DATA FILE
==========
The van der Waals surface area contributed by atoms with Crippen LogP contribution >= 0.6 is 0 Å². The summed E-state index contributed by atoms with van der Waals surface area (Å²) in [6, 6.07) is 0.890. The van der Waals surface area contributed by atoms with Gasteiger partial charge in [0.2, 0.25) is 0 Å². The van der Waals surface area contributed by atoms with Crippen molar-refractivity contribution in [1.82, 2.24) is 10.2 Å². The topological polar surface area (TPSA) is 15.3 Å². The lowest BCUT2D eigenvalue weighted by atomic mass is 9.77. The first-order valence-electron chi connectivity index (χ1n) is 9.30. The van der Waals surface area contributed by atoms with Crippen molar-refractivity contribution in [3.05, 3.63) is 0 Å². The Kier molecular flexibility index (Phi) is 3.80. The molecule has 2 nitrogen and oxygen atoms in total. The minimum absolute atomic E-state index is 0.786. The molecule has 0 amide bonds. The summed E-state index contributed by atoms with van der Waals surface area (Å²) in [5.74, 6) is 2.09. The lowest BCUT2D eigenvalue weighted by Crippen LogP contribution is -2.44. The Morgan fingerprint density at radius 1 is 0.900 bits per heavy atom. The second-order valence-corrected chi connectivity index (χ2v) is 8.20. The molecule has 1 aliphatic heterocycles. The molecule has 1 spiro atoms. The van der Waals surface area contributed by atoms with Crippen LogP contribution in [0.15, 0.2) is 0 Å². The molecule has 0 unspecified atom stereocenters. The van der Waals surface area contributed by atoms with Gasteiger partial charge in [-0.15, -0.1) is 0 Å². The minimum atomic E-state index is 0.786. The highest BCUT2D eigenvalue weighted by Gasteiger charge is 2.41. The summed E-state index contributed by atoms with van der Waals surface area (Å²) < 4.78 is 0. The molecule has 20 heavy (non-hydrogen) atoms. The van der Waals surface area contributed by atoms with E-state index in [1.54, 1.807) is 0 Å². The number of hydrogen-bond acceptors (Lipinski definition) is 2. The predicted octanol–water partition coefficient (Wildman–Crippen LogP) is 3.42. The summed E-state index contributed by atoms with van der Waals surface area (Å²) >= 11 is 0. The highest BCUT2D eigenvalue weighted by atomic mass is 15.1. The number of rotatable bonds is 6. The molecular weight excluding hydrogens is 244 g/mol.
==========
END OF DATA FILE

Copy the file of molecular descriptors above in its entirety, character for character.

The van der Waals surface area contributed by atoms with Crippen LogP contribution >= 0.6 is 0 Å². The summed E-state index contributed by atoms with van der Waals surface area (Å²) in [6, 6.07) is 0.890. The van der Waals surface area contributed by atoms with Gasteiger partial charge in [0.2, 0.25) is 0 Å². The van der Waals surface area contributed by atoms with Crippen molar-refractivity contribution in [1.82, 2.24) is 10.2 Å². The topological polar surface area (TPSA) is 15.3 Å². The lowest BCUT2D eigenvalue weighted by atomic mass is 9.77. The first-order valence-electron chi connectivity index (χ1n) is 9.30. The van der Waals surface area contributed by atoms with Crippen molar-refractivity contribution in [3.05, 3.63) is 0 Å². The Kier molecular flexibility index (Phi) is 3.80. The molecule has 2 nitrogen and oxygen atoms in total. The minimum absolute atomic E-state index is 0.786. The molecule has 0 amide bonds. The summed E-state index contributed by atoms with van der Waals surface area (Å²) in [5.74, 6) is 2.09. The lowest BCUT2D eigenvalue weighted by Crippen LogP contribution is -2.44. The Morgan fingerprint density at radius 1 is 0.900 bits per heavy atom. The second-order valence-corrected chi connectivity index (χ2v) is 8.20. The molecule has 1 aliphatic heterocycles. The molecule has 1 spiro atoms. The van der Waals surface area contributed by atoms with Crippen LogP contribution in [0.15, 0.2) is 0 Å². The molecule has 0 unspecified atom stereocenters. The van der Waals surface area contributed by atoms with Gasteiger partial charge in [-0.15, -0.1) is 0 Å². The minimum atomic E-state index is 0.786. The highest BCUT2D eigenvalue weighted by Gasteiger charge is 2.41. The summed E-state index contributed by atoms with van der Waals surface area (Å²) < 4.78 is 0. The molecule has 20 heavy (non-hydrogen) atoms. The van der Waals surface area contributed by atoms with E-state index in [1.54, 1.807) is 0 Å². The number of hydrogen-bond acceptors (Lipinski definition) is 2. The predicted octanol–water partition coefficient (Wildman–Crippen LogP) is 3.42. The summed E-state index contributed by atoms with van der Waals surface area (Å²) >= 11 is 0. The highest BCUT2D eigenvalue weighted by atomic mass is 15.1. The number of rotatable bonds is 6. The molecular weight excluding hydrogens is 244 g/mol.